Birth of Butoh

In 1958, during the VIth festival of young dancers organized by AJADA, Hijikata presented the piece Kinjiki (Forbidden Color), conceived after a homonymous novel by Yukio Mishima.

A five-minute dance in which the neck of a hen embraced between her legs and the presence, in the distance, of a male partner, signified by the sounds of running in the dark, are intended to manifest the sexual act and its prohibition.

According to the Butoh's resident dance critic, Goda Nario, Hijikata "was driven by a desire to shake up the prevailing apathy, to break the unspoken and agreed-upon silence between choreographer and audience, to restore a dialogue between body and dance."

The action provoked an immense scandal. Mishima, invited to a revival of Kinjiki, celebrates Hijikata with a tribute that will contribute to his recognition by his contemporaries: "Hijikata Tatsumi is preparing to celebrate his heretical cult again and has secretly invited me.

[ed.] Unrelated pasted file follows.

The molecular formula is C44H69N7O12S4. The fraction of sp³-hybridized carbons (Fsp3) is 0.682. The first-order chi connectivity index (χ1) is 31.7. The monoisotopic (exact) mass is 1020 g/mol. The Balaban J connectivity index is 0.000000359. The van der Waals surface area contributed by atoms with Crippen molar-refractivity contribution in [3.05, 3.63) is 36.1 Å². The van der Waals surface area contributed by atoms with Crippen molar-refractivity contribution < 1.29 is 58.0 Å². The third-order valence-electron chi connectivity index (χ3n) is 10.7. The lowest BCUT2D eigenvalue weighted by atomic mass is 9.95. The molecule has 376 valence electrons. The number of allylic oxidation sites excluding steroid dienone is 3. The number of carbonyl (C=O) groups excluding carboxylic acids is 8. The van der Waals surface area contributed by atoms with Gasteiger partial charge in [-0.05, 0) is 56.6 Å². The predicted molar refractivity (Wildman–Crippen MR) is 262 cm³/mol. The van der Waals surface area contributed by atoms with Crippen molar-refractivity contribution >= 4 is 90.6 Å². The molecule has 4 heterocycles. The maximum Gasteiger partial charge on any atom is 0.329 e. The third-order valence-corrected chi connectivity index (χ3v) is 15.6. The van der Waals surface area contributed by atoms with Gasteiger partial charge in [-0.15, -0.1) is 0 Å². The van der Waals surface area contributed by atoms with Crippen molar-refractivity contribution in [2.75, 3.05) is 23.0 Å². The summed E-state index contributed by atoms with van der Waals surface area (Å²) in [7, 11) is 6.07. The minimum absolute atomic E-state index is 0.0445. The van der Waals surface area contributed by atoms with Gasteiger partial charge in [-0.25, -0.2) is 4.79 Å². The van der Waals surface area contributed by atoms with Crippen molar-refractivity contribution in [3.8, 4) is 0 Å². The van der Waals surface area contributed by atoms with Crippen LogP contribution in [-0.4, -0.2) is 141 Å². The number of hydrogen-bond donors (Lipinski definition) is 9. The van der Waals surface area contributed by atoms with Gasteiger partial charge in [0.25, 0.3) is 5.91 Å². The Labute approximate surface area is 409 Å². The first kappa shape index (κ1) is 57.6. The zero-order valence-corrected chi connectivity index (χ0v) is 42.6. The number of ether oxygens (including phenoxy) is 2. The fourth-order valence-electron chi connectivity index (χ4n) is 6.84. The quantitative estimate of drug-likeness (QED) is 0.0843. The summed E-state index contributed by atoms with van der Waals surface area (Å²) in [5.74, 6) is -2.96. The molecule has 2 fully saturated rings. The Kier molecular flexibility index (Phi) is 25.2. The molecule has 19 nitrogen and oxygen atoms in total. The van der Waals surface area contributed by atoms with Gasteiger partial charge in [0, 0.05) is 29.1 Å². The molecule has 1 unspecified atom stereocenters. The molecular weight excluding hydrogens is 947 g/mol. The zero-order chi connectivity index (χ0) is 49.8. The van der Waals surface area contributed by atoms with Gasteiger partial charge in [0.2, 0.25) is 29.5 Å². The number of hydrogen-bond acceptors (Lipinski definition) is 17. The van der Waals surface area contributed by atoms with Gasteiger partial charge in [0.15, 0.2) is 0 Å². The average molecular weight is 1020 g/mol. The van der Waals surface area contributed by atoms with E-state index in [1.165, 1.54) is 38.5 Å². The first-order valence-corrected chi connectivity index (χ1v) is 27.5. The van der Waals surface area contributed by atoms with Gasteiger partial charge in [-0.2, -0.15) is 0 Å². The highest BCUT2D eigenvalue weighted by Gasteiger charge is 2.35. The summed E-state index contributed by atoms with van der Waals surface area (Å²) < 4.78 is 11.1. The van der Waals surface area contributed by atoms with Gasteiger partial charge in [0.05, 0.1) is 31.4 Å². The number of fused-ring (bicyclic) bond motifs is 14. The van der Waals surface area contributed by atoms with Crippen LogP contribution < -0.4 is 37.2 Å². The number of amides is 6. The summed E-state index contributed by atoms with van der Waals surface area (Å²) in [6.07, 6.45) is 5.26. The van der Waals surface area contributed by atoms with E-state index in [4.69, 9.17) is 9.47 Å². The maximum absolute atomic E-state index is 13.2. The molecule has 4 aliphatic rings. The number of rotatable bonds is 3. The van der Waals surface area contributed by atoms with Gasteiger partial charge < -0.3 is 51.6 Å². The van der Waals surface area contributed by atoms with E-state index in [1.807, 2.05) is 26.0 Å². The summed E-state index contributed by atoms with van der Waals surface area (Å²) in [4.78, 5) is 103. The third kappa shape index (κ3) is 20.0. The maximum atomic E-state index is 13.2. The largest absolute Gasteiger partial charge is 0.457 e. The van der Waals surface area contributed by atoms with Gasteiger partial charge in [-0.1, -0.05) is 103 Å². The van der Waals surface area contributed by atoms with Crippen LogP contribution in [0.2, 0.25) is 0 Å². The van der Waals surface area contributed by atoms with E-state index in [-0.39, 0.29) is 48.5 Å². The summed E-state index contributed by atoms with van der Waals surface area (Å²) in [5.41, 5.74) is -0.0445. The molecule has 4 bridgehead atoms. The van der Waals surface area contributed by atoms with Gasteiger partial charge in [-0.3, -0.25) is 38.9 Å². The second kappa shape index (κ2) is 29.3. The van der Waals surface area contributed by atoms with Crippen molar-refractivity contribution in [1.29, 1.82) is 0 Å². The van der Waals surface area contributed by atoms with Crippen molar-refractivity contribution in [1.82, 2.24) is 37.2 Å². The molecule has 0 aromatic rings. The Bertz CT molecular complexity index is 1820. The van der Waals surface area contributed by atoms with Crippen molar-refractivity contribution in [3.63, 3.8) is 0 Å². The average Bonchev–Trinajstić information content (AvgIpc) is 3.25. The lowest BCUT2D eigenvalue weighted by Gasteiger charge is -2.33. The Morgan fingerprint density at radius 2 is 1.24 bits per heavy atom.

In my eagerness to attend this event, I am thinking of setting up a dark mask, some mysterious spices and a cross bearing the obscene effigy of a smiling Christ." The public demonstration of the interest that the famous writer showed in the dancer undoubtedly encouraged the avant-garde of the time, indirectly favoring the perpetuation of the actions of butoh and its inscription on the Japanese artistic scene.

Butoh Post-war and 1960s context

The atomic bombings of Hiroshima and Nagasaki are only contingent to a dynamic that all the populations that the war has bruised live. Like Dadaism and Surrealism after the First World War, from the end of the 1940s and in the 1950s, many Japanese artists asked themselves the question of Japanese identity in modernity.